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The Centers for Medcare and Medcaid Services sent lung cancer screening's forward momentum into a tailspin last month, when Medicare's advisory panel shocked observers by voting against covering lung cancer screening with annual low dose chest CT as a standard benefit.
The U.S. Preventive Services Task Force (USPSTF) had already recommended lung cancer screening be included in standard preventive services for current and former heavy smokers, and the Affordable Care Act stipulates that such services be provided for free to patients with private insurance. But Medicare sets its own rules, and in this case took a decidedly contrarian stance to the USPSTF's. The federal government's disagreement with itself sets the stage for a confusing two-tier system for patients according to public vs. private insurance status, and will be seen by many as an example of rationing of an expensive service in an increasingly cost conscious era.
The Center for Medicare and Medicaid Services (CMS) panel cited its concerns about the high false positive rate of abnormal lung cancer screening tests (96%), likely extension of screening into lower risk populations (increasing risk and reducing benefits), and quality control issues in the community (ensuring low radiation doses and good follow-up care).
Lack of generalizability of NLST to the older eligible population was another major concern. More than half of people diagnosed with lung cancer are older than 70, and 80% are older than 60. But only 1/4 of the National Lung Screening Trial were older than 65 (and none older than 74). By this argument, the real-world benefits and risks of lung cancer screening were poorly tested by NLST and remain unknown.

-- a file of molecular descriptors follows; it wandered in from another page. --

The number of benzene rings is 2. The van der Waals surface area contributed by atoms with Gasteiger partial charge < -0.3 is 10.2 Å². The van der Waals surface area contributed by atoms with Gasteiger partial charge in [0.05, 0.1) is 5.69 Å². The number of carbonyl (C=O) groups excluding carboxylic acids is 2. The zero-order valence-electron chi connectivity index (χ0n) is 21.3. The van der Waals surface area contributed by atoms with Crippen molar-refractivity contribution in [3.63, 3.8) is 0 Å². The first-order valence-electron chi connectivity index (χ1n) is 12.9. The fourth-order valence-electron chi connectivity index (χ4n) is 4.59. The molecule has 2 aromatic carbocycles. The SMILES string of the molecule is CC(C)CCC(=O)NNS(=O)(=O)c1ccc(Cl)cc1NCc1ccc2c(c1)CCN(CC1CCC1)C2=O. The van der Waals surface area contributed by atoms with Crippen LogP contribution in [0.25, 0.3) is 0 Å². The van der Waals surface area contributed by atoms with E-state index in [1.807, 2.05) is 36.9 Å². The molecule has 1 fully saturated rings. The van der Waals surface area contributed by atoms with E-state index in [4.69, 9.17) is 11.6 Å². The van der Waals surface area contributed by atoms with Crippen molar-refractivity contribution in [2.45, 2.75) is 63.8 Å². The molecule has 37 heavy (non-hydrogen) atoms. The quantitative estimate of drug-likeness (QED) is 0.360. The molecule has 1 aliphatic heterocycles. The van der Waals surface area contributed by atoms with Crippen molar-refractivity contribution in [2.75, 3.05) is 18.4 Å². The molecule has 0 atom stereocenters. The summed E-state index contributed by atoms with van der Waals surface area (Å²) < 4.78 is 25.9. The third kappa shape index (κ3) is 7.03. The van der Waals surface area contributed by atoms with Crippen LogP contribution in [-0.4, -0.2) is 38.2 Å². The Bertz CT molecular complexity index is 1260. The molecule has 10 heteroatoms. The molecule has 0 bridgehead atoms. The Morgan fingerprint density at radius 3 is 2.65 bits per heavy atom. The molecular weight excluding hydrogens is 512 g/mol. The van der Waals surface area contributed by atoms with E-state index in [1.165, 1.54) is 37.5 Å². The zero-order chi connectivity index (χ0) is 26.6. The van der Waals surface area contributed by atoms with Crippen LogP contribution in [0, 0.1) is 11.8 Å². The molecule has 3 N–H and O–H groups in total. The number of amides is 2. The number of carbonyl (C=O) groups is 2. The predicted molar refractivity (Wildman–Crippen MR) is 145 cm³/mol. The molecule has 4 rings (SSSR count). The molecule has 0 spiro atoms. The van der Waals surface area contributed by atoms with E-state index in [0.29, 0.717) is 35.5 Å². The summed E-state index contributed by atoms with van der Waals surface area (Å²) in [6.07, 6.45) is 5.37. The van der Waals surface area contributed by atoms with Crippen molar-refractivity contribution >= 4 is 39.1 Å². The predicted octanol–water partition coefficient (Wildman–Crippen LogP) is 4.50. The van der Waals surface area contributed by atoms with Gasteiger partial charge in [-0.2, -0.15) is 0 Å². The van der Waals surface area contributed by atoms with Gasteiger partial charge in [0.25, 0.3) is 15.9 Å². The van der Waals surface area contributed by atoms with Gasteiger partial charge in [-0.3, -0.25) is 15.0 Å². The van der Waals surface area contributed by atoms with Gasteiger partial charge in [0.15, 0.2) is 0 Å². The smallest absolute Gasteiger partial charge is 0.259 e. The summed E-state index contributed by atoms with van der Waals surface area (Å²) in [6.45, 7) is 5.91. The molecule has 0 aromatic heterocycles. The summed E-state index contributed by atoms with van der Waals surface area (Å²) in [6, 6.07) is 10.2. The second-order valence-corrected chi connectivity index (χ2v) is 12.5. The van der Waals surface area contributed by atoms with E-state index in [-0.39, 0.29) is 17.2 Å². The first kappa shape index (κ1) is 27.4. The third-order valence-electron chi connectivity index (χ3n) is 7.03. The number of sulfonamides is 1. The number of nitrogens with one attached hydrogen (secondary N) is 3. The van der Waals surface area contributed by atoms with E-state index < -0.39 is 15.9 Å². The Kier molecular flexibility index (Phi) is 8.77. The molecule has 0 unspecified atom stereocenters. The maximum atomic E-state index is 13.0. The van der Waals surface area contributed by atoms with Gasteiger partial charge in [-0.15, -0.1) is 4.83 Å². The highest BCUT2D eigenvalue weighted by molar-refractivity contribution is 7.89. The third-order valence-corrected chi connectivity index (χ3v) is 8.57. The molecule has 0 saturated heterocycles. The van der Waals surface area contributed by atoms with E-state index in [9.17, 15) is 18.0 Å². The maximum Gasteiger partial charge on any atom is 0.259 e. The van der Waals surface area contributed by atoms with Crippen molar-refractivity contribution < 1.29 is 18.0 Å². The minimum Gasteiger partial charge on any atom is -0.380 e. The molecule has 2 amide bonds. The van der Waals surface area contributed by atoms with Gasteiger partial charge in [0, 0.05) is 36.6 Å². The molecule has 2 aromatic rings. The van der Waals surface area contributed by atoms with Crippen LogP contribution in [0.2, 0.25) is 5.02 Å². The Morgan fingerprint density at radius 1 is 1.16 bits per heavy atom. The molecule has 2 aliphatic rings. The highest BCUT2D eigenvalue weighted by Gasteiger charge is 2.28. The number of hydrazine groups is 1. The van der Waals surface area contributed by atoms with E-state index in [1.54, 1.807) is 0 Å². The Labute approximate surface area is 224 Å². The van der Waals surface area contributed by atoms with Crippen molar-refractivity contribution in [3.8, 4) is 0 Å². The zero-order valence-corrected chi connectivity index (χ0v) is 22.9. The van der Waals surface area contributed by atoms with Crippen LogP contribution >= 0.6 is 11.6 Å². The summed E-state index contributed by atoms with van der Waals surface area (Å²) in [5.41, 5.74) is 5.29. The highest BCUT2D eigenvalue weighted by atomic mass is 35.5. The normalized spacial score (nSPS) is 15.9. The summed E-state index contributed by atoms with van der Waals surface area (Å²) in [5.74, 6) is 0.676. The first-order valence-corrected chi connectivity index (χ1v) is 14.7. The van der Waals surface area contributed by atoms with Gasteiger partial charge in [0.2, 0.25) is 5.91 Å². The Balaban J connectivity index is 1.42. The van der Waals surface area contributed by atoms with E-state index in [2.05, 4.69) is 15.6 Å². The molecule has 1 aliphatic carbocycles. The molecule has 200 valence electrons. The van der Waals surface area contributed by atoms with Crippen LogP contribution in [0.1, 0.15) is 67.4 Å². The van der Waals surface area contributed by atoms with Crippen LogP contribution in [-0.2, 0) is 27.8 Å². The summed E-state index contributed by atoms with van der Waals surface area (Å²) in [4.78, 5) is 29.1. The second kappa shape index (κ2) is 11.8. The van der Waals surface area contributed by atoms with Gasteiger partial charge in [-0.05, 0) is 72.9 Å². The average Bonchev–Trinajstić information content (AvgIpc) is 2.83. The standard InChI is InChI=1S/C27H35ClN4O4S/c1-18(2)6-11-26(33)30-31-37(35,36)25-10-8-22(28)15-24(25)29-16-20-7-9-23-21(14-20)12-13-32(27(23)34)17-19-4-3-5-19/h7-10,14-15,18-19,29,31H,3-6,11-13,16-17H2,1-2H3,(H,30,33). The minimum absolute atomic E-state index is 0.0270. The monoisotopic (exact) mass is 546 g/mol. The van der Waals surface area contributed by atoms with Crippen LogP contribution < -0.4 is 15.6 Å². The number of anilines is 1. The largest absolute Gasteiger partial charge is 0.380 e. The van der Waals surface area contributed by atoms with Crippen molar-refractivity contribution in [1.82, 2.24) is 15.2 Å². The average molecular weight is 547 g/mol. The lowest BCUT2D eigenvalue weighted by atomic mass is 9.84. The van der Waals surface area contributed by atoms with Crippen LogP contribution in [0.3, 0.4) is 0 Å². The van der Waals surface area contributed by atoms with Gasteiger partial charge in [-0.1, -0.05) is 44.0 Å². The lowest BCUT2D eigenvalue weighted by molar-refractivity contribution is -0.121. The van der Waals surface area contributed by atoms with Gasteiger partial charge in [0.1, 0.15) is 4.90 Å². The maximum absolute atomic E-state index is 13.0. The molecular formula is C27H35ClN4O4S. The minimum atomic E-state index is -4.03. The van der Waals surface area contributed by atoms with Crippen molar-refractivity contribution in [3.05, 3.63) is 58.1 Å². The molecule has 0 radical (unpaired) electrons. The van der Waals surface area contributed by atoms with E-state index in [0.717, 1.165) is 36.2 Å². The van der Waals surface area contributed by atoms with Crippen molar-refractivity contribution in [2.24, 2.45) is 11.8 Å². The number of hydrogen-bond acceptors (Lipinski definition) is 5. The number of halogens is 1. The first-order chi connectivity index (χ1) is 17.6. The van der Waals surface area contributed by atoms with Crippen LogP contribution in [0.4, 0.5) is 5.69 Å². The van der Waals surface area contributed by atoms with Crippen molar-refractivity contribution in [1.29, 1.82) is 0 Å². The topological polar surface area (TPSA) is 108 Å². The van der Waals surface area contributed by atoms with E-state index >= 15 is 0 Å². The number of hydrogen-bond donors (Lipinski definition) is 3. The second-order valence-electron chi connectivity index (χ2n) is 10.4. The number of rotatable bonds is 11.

One panelist pointed out that CMS currently spends $1 billion annually on colon cancer screening for octogenarians, despite admonitions to community physicians not to screen this group. Another pointed out that using self-reported pack-year smoking history as the main criterion will lead to worried-but-low-risk patients exaggerating their smoking histories. Another warned of "unrestrained entrepreneurialism" leading to "an explosion of inappropriate activities" should Medicare cover lung cancer screening. (We've already seen the first wave of that, with $99 chest CT scans advertised as loss-leaders for patient-hungry medical centers.)
Meanwhile, a respected new study estimates that lung cancer screening will cost $2 billion to Medicare annually, increasing premiums by $3/month. By comparison, mammography is estimated to add $2.50 to monthly premiums and colon cancer screening, about $1. The study will be reported at the American Society of Clinical Oncology later this month.
Most of this cost is due to the high false positive rate of lung cancer screening, resulting in a lot of wasted dollars, time, fear, etc. Even in the NLST enrollees, all of whom had heavy smoking histories, only 40% of the patients were at particularly high risk and gained the lion's share of benefit of screening. (Conversely, the lower-risk quintiles had very low benefits from screening.) As epidemiologists and biomedical engineers devise more nuanced and clever ways to predict lung cancer risk in smokers, it's likely that all public and private insurance would cover lung cancer screening in the truly high risk subgroups of people with heavy smoking histories.
Lung cancer experts were predictably disappointed by the decision. Don't count out the court of public opinion and political pressure as a lever to reverse Medicare's decision before its "final answer" in 2015 -- although lung cancer hasn't ever gotten much traction in the billion dollar cancer advocacy game.